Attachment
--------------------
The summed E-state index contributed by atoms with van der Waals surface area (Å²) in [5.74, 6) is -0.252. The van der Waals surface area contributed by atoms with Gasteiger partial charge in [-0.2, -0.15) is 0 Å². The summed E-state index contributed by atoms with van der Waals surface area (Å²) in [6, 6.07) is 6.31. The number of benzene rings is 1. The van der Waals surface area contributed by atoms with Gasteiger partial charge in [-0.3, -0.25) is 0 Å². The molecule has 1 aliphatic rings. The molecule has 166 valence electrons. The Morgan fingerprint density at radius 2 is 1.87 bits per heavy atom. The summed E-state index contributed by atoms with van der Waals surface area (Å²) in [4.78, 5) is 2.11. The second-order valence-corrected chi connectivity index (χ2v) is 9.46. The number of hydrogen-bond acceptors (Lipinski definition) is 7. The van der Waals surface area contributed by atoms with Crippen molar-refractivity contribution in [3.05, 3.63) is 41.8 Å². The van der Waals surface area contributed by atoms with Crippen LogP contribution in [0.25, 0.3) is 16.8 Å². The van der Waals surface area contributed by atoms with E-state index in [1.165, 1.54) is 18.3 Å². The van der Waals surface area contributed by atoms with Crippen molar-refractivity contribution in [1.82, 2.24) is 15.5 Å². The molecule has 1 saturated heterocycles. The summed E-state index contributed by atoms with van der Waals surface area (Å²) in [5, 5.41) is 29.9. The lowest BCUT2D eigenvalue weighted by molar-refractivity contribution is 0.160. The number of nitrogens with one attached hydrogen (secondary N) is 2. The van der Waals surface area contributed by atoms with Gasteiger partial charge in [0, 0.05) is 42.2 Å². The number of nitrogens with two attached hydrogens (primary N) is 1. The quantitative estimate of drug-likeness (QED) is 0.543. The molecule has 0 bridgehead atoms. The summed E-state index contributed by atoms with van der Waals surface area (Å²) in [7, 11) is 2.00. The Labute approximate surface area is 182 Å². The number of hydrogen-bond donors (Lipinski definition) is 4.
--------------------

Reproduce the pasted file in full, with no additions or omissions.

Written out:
The summed E-state index contributed by atoms with van der Waals surface area (Å²) in [5.74, 6) is -0.252. The van der Waals surface area contributed by atoms with Gasteiger partial charge in [-0.2, -0.15) is 0 Å². The summed E-state index contributed by atoms with van der Waals surface area (Å²) in [6, 6.07) is 6.31. The number of benzene rings is 1. The van der Waals surface area contributed by atoms with Gasteiger partial charge in [-0.3, -0.25) is 0 Å². The molecule has 1 aliphatic rings. The molecule has 166 valence electrons. The Morgan fingerprint density at radius 2 is 1.87 bits per heavy atom. The summed E-state index contributed by atoms with van der Waals surface area (Å²) in [4.78, 5) is 2.11. The second-order valence-corrected chi connectivity index (χ2v) is 9.46. The number of hydrogen-bond acceptors (Lipinski definition) is 7. The van der Waals surface area contributed by atoms with Crippen molar-refractivity contribution in [3.05, 3.63) is 41.8 Å². The van der Waals surface area contributed by atoms with Crippen LogP contribution in [0.25, 0.3) is 16.8 Å². The van der Waals surface area contributed by atoms with E-state index in [1.165, 1.54) is 18.3 Å². The van der Waals surface area contributed by atoms with Crippen molar-refractivity contribution in [1.82, 2.24) is 15.5 Å². The molecule has 1 saturated heterocycles. The summed E-state index contributed by atoms with van der Waals surface area (Å²) in [5, 5.41) is 29.9. The lowest BCUT2D eigenvalue weighted by molar-refractivity contribution is 0.160. The number of nitrogens with one attached hydrogen (secondary N) is 2. The van der Waals surface area contributed by atoms with Gasteiger partial charge in [0, 0.05) is 42.2 Å². The number of nitrogens with two attached hydrogens (primary N) is 1. The quantitative estimate of drug-likeness (QED) is 0.543. The molecule has 0 bridgehead atoms. The summed E-state index contributed by atoms with van der Waals surface area (Å²) in [7, 11) is 2.00. The Labute approximate surface area is 182 Å². The number of hydrogen-bond donors (Lipinski definition) is 4.